The Making of 'Mary Poppins
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“You cannot capture a man’s entire life in two hours. All you can hope is to leave the impression of one”.
Fragments of War: The Story of Damien Parer (1988)
Kennedy-Miller, the Australian production company responsible for the cinematic hits Mad Max, Babe and Happy Feet, also had significant success on the small screen during the 1980’s. Starting with ‘The Dismissal’, which was about the sacking of the Whitlam government, the team went on to produce mini-series covering ‘Bodyline’, ‘The Cowra Breakout’ and ‘Vietnam’. Though the TV movie Fragments of War: The Story of Damien Parer is one of their lesser-known efforts, it is still worth a look thanks in no small part to the relaxed performance of Nicholas Eadie in the title role.
Using a retrospective of Parer’s war documentaries as a framing device, the biopic flashes back to his first meeting with future wife, and film’s narrator, Marie Cotter. After some naïve banter about the Spanish Civil War and that funny little man Hitler, the arrival of the Second World War see’s Parer sign up with the Department of Information Unit as a movie photographer. Initially filming such puff pieces as the AIF Surf Carnival at Gaza Beach, it’s not long before Parer joins the army on the frontlines of Derna, Greece and most notably, Kokoda.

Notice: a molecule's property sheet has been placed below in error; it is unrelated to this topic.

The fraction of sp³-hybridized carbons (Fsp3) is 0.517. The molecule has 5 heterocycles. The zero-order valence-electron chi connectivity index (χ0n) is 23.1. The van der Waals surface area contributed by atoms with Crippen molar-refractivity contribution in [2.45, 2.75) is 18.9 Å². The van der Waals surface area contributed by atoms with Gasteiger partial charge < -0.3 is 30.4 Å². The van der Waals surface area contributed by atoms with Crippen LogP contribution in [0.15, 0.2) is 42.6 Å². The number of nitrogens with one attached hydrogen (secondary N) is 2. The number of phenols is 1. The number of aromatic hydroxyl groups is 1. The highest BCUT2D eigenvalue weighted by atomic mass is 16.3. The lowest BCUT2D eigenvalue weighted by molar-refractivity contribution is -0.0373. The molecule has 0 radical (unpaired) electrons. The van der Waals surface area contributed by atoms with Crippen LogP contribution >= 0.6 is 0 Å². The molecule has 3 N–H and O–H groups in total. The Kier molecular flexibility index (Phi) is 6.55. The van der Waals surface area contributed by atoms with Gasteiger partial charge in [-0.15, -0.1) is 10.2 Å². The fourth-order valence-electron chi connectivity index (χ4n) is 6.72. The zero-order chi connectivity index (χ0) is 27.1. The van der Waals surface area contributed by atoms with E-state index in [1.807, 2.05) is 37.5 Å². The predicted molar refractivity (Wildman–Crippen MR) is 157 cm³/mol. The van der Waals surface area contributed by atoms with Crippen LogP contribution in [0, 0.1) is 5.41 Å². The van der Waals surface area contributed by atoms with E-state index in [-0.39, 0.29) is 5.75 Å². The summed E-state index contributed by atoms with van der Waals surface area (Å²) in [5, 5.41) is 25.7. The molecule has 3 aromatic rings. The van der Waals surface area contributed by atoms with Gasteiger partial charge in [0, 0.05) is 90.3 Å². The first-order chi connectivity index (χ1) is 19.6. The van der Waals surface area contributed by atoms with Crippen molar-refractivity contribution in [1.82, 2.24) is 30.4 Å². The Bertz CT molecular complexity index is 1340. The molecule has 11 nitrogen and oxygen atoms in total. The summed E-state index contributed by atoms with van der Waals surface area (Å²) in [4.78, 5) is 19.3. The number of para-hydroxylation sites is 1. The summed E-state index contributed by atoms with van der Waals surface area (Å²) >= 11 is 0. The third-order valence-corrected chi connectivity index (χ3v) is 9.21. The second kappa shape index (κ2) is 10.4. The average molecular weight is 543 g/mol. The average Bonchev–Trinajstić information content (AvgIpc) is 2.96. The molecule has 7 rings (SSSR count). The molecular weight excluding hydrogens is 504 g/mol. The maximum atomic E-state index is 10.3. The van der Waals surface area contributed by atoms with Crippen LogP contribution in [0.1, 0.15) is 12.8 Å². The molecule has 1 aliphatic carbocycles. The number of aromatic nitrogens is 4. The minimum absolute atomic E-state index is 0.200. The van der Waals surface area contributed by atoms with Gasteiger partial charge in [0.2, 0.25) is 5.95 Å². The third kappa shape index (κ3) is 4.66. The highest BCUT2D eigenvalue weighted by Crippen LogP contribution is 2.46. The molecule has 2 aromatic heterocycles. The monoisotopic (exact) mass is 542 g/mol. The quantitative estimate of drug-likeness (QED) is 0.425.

Alternating between black and white and colour, Fragments of War splices together recreations of these battles with actual footage shot by Parer. The film also attempts, with varying degrees of success, to widen the narrative by including vignettes of a pragmatic seductress, a Polish refugee and a hospitable Greek family. Though these scenes, along with Parer’s visit to the home front, tend to creak a bit they do allow writer/director John Duigan to present a more rounded depiction of the famed war photographer.
Unlike many of its war-themed contemporaries, this biopic doesn’t take pot-shots at Australia’s allies, limiting its criticism to the bureaucracy of the Department of Information. The one exception provides perhaps the film’s most memorable line. Commenting on the softspoken Parer’s narration being replaced by a jingoistic American, his wife remarks “Paramount not only took our best cameraman. They also took away his voice”.
Parer’s son, also names Damien, would go on to produce such films as Shame, Father and the Orry-Kelly documentary Women He’s Undressed.
as Damien Parer
as Ken G. Hall
as Chester Wilmot